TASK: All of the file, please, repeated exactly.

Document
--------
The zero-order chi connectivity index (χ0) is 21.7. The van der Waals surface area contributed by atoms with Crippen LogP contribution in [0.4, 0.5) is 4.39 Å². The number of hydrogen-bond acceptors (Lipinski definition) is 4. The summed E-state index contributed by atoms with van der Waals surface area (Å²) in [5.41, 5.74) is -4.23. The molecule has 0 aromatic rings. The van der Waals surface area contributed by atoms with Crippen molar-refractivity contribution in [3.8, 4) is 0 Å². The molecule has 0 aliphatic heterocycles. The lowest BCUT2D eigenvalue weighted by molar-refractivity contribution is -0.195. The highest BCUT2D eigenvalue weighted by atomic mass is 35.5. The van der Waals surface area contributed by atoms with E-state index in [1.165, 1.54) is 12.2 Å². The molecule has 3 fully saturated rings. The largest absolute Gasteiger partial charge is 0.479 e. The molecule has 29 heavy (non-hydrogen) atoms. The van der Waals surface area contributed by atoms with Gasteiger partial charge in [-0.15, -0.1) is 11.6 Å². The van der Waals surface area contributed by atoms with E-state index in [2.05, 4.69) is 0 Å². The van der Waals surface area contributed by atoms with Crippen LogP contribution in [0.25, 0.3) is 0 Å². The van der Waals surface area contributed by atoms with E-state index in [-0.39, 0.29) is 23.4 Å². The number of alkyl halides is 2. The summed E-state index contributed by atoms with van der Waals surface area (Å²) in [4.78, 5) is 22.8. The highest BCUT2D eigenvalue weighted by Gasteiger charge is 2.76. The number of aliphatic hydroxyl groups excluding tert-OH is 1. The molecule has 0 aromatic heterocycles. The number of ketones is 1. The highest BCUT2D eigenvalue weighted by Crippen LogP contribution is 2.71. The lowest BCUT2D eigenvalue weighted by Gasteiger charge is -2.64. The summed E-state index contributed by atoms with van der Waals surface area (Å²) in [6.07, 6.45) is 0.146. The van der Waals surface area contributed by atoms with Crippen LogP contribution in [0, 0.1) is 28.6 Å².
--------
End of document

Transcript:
The zero-order chi connectivity index (χ0) is 21.7. The van der Waals surface area contributed by atoms with Crippen LogP contribution in [0.4, 0.5) is 4.39 Å². The number of hydrogen-bond acceptors (Lipinski definition) is 4. The summed E-state index contributed by atoms with van der Waals surface area (Å²) in [5.41, 5.74) is -4.23. The molecule has 0 aromatic rings. The van der Waals surface area contributed by atoms with Crippen molar-refractivity contribution in [3.8, 4) is 0 Å². The molecule has 0 aliphatic heterocycles. The lowest BCUT2D eigenvalue weighted by molar-refractivity contribution is -0.195. The highest BCUT2D eigenvalue weighted by atomic mass is 35.5. The van der Waals surface area contributed by atoms with E-state index in [1.165, 1.54) is 12.2 Å². The molecule has 3 fully saturated rings. The largest absolute Gasteiger partial charge is 0.479 e. The molecule has 29 heavy (non-hydrogen) atoms. The van der Waals surface area contributed by atoms with Gasteiger partial charge in [-0.15, -0.1) is 11.6 Å². The van der Waals surface area contributed by atoms with E-state index in [2.05, 4.69) is 0 Å². The van der Waals surface area contributed by atoms with Crippen LogP contribution in [0.25, 0.3) is 0 Å². The van der Waals surface area contributed by atoms with E-state index in [-0.39, 0.29) is 23.4 Å². The number of alkyl halides is 2. The summed E-state index contributed by atoms with van der Waals surface area (Å²) in [4.78, 5) is 22.8. The highest BCUT2D eigenvalue weighted by Gasteiger charge is 2.76. The number of aliphatic hydroxyl groups excluding tert-OH is 1. The molecule has 0 aromatic heterocycles. The number of ketones is 1. The highest BCUT2D eigenvalue weighted by Crippen LogP contribution is 2.71. The lowest BCUT2D eigenvalue weighted by Gasteiger charge is -2.64. The summed E-state index contributed by atoms with van der Waals surface area (Å²) in [6.07, 6.45) is 0.146. The van der Waals surface area contributed by atoms with Crippen LogP contribution in [0, 0.1) is 28.6 Å².